Percolation of the charge with nitrogen is advantageously performed counter-current to the solids and at high speed between the granules.
In the process according to the invention, a reactor is used in which the reaction area is composed of a plurality of conduits of low volume.
By use of such reactor it is possible to reduce the energy costs resulting from heating, since heat transfer is improved.
Moreover the amplitude of the thermal gradient existing between the heat-conducting material and the center of each conduit may be reduced. Therefore a product of improved homogeneity may be obtained.
A reactor which may be used in the process of the present invention is represented in the attached FIG. 1.
In FIG. 1, the symbols marked a, b and c correspond to the various areas of the reactor and those marked 1 and 2 refer to the main accessories.
In the process in accordance with the invention, the reactor operates:
as a heater for the starting granules (shaped starting materials) via the exhaust gases, that is to say as a heat exchanger (area a);
as a carbonitriding reactor (area b); and
as a heater for the nitrogen entering the reactor, by contact with the granules leaving the reaction area of the kiln (area c).
The schematic reactor represented in FIG. 1, which is intended to operate in a substantially vertical manner, essentially comprises a conduit (area a) and a reaction area comprising a plurality of conduits (area b), generally made of graphite.
Area (a) is connected at its upper part to a metering device which serves to supply the reactor with fresh granules, the filling level being maintained constant by means of a probe (not represented).
The upper part of the area (a) is also connected to an exhaust gas collector (not represented), the said gases essentially consisting of excess N2 and CO which may be conveyed towards the base of an incineration kiln (not represented).
The reaction area (b) is advantageously heated by electromagnetic induction (1).
The temperature at the center of the reaction area is advantageously measured by means of a temperature probe (2).
The reaction area conduits, which may be identical or different, and the number of which is generally between 2 and 12, may have a cross-section of regular or arbitrary shape. By way of examples of a regular shape, circles, ellipses, annuli, right or curvilinear polygons, either regular or non-regular, and the geometrical shapes having an axis of symmetry (FIG. 2) may be mentioned. Conduits having a cross-section of circular shape are preferably used.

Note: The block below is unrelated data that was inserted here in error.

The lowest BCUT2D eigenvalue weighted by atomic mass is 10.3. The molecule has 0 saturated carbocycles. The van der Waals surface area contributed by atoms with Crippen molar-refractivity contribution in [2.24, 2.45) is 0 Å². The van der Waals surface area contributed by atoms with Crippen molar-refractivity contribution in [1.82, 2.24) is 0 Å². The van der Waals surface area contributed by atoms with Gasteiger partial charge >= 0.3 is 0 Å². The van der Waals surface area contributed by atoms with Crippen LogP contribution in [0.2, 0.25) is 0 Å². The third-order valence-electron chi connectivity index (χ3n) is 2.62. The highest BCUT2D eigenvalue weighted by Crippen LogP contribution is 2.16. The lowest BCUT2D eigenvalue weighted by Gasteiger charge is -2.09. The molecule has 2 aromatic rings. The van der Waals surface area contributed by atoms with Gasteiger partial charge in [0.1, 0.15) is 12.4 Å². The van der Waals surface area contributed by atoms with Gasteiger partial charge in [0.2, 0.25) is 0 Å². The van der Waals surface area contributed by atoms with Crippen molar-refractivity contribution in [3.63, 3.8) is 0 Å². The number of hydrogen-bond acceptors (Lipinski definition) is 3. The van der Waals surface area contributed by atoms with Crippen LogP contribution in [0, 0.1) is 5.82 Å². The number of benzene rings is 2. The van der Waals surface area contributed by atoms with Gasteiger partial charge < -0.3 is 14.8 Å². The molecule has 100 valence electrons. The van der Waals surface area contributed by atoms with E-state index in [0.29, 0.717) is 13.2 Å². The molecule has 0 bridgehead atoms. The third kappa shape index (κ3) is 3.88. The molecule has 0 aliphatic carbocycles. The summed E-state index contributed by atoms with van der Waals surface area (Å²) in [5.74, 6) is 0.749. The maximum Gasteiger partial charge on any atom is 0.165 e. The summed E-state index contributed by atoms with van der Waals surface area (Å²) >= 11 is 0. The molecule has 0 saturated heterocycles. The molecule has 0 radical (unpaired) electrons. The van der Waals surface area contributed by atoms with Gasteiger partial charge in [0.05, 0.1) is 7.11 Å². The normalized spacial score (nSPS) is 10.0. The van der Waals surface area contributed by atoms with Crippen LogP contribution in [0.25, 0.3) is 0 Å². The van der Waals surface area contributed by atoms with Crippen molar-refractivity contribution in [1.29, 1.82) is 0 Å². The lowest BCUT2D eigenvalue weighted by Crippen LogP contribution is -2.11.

The conduits may be arranged uniformly or non-uniformly inside the reaction area. The conduits are generally arranged uniformly such that, for example, the center of each conduit is located on a circle or several concentric circles whose origin is the center of the reactor or by nesting the conduits within each other (FIG. 2). The conduits are preferably arranged such that the center of each conduit is located on a circle whose origin is the center of the reactor.
The space between the conduits generally consists of a heat-conducting material. By way of example, graphite, tungsten and molybdenum may be mentioned. Preferably, the same material is used which forms the conduits, this generally consisting of graphite.
The lower part of the area (c) is advantageously extended by a shell of frustoconical shape which includes a nitrogen feed. The lower end of this shell possesses a sealed volume-metering device allowing extraction of the granules with a view to their continuous weighing.
In accordance with the invention, the area (a) of the reactor as described above is continuously supplied with granules obtained by shaping a paste consisting of a mixture of alumina and carbon and advantageously, especially in order to facilitate the preparation of this paste, of a binder which may possibly serve as a complementary raw material(s) carrier.
By binder it is understood here to refer to any product which imparts to the granules a mechanical strength compatible with the process according to the invention. Generally, this mechanical strength is determined by measuring the crushing strength and the attrition loss.
When a binder consisting of a thermosetting resin capable of generating carbon during its pyrolysis is used, the amounts of carbon and resin are adjusted so as to impart to the granules at the same time sufficient porosity and sufficient mechanical strength.
Carbon black provides the pore volume favorable to the rate of carbonitriding and the resin binds the granules.
The thermosetting resin may advantageously be chosen from phenol-formaldehyde resins in aqueous solution. Other may also be used, such as epoxy, polyester or polyimide resins.
The black may be chosen from a wide range of carbon blacks, as long as the average particle diameter of the black lies within the range of 0.5 to 10 μm and preferably 1 to 5 μm and as long as their pore volume is at least equal to 0.3 cm3 /g. Acetylene black, whose pore volume may reach 10 cm3 /g, will be mentioned in particular, purely as a guide.
As regards the alumina, a high-purity alumina should be chosen and a particle size of the same order of magnitude as that of the black is recommended. For the preparation of the paste (and of the granules) and for reasons of homogeneity, it may be advantageous to make use of a dispersant, for example of the type comprising an ammonium salt of a polyacrylic acid.
In the preparation of the granules, a total-carbon amount is generally employed, that is to say carbon as it is and carbon generated by the thermosetting resin equal to or greater than the stoichiometry of the carbonitriding reaction (C/Al2 O3 ratio=3): this excess may reach 100% and is preferably between 0 and 50%.